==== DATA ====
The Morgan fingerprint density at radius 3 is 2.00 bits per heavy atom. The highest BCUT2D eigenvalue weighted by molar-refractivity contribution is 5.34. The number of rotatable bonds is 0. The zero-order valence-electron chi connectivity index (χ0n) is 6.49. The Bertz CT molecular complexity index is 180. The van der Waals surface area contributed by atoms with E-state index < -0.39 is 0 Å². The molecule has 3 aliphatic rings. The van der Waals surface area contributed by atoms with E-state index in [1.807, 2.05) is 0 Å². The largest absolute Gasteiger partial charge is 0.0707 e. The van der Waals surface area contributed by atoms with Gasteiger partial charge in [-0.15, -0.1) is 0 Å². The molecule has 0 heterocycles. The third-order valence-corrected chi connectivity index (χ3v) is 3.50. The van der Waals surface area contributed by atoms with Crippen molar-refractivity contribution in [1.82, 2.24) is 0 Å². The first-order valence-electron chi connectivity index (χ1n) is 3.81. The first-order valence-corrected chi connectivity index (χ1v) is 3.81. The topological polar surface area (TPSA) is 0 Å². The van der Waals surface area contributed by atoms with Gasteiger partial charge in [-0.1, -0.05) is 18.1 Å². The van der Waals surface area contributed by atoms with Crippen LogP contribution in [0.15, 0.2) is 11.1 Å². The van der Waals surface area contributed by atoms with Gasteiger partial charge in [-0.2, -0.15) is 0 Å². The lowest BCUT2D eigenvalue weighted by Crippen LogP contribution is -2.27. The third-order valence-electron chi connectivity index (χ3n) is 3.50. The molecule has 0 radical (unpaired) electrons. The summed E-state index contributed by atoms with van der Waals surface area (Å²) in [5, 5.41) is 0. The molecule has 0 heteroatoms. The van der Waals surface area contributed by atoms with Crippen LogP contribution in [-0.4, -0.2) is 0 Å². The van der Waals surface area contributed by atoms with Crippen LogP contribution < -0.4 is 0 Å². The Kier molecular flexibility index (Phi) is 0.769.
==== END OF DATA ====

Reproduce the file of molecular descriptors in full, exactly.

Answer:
The Morgan fingerprint density at radius 3 is 2.00 bits per heavy atom. The highest BCUT2D eigenvalue weighted by molar-refractivity contribution is 5.34. The number of rotatable bonds is 0. The zero-order valence-electron chi connectivity index (χ0n) is 6.49. The Bertz CT molecular complexity index is 180. The van der Waals surface area contributed by atoms with E-state index < -0.39 is 0 Å². The molecule has 3 aliphatic rings. The van der Waals surface area contributed by atoms with E-state index in [1.807, 2.05) is 0 Å². The largest absolute Gasteiger partial charge is 0.0707 e. The van der Waals surface area contributed by atoms with Gasteiger partial charge in [-0.15, -0.1) is 0 Å². The molecule has 0 heterocycles. The third-order valence-corrected chi connectivity index (χ3v) is 3.50. The van der Waals surface area contributed by atoms with Crippen molar-refractivity contribution in [1.82, 2.24) is 0 Å². The first-order valence-electron chi connectivity index (χ1n) is 3.81. The first-order valence-corrected chi connectivity index (χ1v) is 3.81. The topological polar surface area (TPSA) is 0 Å². The van der Waals surface area contributed by atoms with Gasteiger partial charge in [-0.1, -0.05) is 18.1 Å². The van der Waals surface area contributed by atoms with Crippen LogP contribution in [0.15, 0.2) is 11.1 Å². The van der Waals surface area contributed by atoms with Gasteiger partial charge in [-0.2, -0.15) is 0 Å². The lowest BCUT2D eigenvalue weighted by Crippen LogP contribution is -2.27. The third-order valence-electron chi connectivity index (χ3n) is 3.50. The molecule has 0 radical (unpaired) electrons. The summed E-state index contributed by atoms with van der Waals surface area (Å²) in [5, 5.41) is 0. The molecule has 0 heteroatoms. The van der Waals surface area contributed by atoms with Crippen LogP contribution in [-0.4, -0.2) is 0 Å². The van der Waals surface area contributed by atoms with Crippen LogP contribution < -0.4 is 0 Å². The Kier molecular flexibility index (Phi) is 0.769.